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EnglishEdit

PronunciationEdit

NounEdit

labourer (plural labourers)

  1. British standard spelling of laborer.
    • 1918, W. B. Maxwell, chapter 17, in The Mirror and the Lamp:
      This time was most dreadful for Lilian. Thrown on her own resources and almost penniless, she maintained herself and paid the rent of a wretched room near the hospital by working as a charwoman, sempstress, anything. In a moment she had dropped to the level of a casual labourer.

AnagramsEdit


FrenchEdit

EtymologyEdit

From Old French laborer, borrowed from Latin labōrāre, present active infinitive of labōrō. Replaced the Old French arer (to plough).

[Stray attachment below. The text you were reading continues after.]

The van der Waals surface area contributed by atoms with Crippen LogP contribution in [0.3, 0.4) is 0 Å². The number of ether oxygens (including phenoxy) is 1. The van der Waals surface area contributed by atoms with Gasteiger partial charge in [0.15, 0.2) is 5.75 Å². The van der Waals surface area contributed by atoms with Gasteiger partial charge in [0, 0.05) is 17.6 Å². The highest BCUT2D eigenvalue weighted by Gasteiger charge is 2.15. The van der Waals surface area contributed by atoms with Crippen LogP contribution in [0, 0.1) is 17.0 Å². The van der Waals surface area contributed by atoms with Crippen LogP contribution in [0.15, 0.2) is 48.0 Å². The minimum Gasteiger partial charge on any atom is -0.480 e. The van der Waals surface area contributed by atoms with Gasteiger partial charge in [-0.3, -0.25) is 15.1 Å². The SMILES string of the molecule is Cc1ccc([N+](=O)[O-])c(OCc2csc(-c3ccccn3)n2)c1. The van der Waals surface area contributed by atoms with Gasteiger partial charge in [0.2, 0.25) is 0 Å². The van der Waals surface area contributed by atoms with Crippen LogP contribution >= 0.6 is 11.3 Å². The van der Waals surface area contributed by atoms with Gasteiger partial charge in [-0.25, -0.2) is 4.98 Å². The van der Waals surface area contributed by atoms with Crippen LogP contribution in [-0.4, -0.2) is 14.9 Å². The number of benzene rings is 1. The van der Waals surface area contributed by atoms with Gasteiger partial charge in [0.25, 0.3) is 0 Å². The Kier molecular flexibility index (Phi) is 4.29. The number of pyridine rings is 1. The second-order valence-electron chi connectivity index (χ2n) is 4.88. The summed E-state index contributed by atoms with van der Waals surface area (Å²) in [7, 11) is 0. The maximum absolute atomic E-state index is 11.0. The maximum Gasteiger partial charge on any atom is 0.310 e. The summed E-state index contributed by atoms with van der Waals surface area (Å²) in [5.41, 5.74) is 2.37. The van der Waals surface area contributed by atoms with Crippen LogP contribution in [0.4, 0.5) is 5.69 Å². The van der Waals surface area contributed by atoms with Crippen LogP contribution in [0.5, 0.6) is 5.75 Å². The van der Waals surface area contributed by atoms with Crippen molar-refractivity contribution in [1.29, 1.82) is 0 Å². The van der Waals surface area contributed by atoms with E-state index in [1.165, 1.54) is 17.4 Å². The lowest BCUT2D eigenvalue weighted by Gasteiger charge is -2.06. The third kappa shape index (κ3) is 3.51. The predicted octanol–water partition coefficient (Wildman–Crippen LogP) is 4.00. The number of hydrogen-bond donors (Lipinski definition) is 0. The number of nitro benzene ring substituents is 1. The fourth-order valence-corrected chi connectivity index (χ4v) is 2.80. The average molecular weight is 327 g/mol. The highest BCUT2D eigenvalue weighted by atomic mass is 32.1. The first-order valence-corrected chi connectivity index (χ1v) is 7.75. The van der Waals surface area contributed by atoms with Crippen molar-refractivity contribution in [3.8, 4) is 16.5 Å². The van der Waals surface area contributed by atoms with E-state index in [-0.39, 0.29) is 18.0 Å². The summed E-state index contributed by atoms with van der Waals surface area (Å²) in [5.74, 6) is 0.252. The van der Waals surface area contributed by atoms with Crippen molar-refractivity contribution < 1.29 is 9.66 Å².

PronunciationEdit

VerbEdit

labourer

  1. (transitive) to plough

ConjugationEdit

Derived termsEdit

Further readingEdit


Middle FrenchEdit

EtymologyEdit

Old French laborer.

VerbEdit

labourer

  1. to work (to do work); to labor
  2. to manufacture; to make (in a work context)
    • 15th century, Rustichello da Pisa (original author), Mazarine Master (scribe), The Travels of Marco Polo, page 15, lines 5-6:
      Et si labourent draps d'or et de soie et de toutes façons trés beaux.
      And they manufacture cloths of gold and of silk which are in all ways very beautiful.

DescendantsEdit

ReferencesEdit

  • labourer on Dictionnaire du Moyen Français (1330-1500) (in French)